Claiming Compensation For Accidents At Work In Scotland
If you’ve been injured in an accident at work in Scotland and you believe it was caused by something your employer could’ve prevented, you may be able to seek compensation for any injuries sustained. In this guide we’ll provide information on what type of work accident could lead to a claim, what you should do if you’re injured at work, and we’ll provide some accident at work compensation examples.
Here at Accident Claims UK, we could help you begin a claim for compensation for an accident at work using a No Win No Fee solicitor. If you’d like to speak to us right away, call 0800 073 8801. Our advisers are experts in handling accident at work claims and will advise you on your options which is a service offered free of charge.
To find out more about how accident at work solicitors can help you make a claim before calling us, please carry on reading.
Select A Section
- A Guide To Claiming Compensation For An Accident At Work In Scotland
- What Are Accidents In The Workplace In Scotland?
- Employee Workplace Safety Rights
- Reporting Of Accidents And Injuries At Work In Scotland
- Do I Still Get Paid If Injured At Work In Scotland?
- Accidents At Work Due To Insufficient Training
- Accidents At Work Caused By Insufficient Personal Protective Equipment
- Common Accidents At Work
- Examples Of Injuries In The Workplace
- Accident At Work In Scotland Compensation Calculator
- Other Types Of Compensation Your Claim Could Include
- How Long Do You Have To Claim For An Accident At Work?
- No Win No Fee Claims For Accidents At Work In Scotland
- Talk To An Accident At Work Solicitor
- Further Scottish Work Accident Information
A Guide To Claiming Compensation For An Accident At Work In Scotland
Under the Health and Safety at Work Act 1974, all employers in the United Kingdom are duty bound to protect employees safety and welfare while at work. This means, if they fail to comply with regulations and you’re injured as a result, you could seek compensation for your injuries sustained through the negligence of an employer.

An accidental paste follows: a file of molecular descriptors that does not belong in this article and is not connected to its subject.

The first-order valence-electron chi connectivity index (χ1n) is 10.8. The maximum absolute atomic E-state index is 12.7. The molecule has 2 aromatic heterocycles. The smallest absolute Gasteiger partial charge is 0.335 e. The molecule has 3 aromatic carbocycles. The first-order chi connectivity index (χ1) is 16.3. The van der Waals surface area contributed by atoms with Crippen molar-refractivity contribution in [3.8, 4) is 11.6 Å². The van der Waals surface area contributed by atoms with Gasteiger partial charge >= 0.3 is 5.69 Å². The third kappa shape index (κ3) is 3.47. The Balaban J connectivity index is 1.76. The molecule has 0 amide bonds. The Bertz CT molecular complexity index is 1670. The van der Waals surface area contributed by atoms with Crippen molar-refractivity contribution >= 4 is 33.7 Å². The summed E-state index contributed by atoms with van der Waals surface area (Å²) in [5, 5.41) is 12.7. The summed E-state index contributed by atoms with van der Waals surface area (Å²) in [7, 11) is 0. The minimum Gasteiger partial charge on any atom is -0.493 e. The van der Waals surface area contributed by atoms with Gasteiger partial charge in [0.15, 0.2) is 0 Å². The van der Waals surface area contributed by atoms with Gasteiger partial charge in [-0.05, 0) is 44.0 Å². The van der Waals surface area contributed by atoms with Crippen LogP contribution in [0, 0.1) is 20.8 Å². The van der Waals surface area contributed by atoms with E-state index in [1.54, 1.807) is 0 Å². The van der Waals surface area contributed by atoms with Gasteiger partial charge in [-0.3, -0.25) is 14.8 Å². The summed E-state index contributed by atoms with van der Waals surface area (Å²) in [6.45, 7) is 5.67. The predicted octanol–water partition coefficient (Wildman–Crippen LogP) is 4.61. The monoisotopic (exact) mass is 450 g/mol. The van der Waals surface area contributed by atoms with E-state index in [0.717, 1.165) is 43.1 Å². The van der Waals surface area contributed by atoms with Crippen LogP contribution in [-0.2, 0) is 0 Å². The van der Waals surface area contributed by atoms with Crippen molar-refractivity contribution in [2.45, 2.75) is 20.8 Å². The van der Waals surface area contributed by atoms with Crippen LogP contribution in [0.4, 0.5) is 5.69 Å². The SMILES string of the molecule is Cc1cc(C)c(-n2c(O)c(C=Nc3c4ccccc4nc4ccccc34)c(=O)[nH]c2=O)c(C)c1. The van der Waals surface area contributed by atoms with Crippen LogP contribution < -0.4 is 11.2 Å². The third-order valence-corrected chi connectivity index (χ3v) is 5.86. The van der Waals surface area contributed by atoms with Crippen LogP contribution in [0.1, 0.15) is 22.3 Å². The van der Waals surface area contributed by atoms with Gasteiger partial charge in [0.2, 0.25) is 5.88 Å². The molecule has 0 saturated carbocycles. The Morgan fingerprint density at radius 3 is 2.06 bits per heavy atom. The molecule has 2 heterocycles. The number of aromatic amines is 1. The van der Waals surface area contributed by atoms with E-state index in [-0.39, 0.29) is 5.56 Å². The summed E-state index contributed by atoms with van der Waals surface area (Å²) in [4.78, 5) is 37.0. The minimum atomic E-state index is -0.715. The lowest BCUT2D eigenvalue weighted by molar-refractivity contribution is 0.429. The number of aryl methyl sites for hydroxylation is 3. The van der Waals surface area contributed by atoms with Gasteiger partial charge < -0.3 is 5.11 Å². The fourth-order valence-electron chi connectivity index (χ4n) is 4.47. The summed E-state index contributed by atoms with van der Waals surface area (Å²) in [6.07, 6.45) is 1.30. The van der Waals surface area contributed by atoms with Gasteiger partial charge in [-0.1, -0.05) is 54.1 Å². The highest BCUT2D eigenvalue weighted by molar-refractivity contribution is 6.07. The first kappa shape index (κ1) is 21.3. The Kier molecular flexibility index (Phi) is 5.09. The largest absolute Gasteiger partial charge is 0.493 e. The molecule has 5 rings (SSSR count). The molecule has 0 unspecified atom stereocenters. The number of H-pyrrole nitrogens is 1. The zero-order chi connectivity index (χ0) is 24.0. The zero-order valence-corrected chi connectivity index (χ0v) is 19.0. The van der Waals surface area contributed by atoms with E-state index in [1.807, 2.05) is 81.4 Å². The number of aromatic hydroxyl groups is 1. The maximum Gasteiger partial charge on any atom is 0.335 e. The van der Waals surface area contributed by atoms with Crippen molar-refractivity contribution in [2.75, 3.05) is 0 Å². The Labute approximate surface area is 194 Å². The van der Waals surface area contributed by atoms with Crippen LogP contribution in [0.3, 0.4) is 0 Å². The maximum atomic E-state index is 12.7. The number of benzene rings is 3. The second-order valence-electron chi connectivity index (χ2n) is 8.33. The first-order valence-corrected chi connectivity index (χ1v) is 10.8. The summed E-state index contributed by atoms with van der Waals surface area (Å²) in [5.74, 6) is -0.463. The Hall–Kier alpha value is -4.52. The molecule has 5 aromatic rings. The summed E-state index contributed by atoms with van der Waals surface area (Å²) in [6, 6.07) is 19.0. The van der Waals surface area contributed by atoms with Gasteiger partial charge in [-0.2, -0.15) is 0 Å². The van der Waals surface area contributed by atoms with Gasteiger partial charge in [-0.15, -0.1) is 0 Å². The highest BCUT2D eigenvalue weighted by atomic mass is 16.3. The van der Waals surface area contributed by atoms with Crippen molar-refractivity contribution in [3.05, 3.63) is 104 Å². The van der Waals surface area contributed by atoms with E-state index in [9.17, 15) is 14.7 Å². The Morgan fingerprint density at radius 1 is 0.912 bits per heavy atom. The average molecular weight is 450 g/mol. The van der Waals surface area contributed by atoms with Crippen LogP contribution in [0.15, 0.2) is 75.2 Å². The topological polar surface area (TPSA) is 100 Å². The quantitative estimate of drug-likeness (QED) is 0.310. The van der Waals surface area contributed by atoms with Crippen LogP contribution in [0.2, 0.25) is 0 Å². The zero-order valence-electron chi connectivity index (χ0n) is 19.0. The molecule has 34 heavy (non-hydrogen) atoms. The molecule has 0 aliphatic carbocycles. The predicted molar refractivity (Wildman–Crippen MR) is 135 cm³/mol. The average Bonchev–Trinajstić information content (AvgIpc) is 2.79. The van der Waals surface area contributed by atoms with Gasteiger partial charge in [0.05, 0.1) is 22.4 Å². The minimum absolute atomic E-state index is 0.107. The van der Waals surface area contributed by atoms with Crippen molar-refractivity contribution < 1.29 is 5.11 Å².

Before taking on your claim, a personal injury solicitor might check the following:
- Did your employer breach their duty of care towards you?
- Did the breach lead to an accident to happen?
- Were you injured in the accident?
If you’re able to say yes to all 3 questions, you may be able to seek compensation by filing a personal injury claim. This might be the case if the accident was caused by an accident, corner-cutting, cost-saving measures, or a deliberate act of negligence on the part of your employer.
Throughout this guide, we’ll explain the type of workplace injury that could lead to a claim and answer questions like:
- “Can you get fired for having an accident at work?”
- “How long do you have to report an accident at work?”
- “What should you do if you have an accident at work?”
What Are Accidents In The Workplace In Scotland?
To be able to seek a compensation claim, an accident at work in Scotland needs to have left you ill or injured, and needs to have been caused by some form of negligence on the part of a third party. We’ll provide more information and examples on this later in the guide but one reason an employer could be deemed negligent is because they let you continue using equipment with a known fault which resulted in you being injured.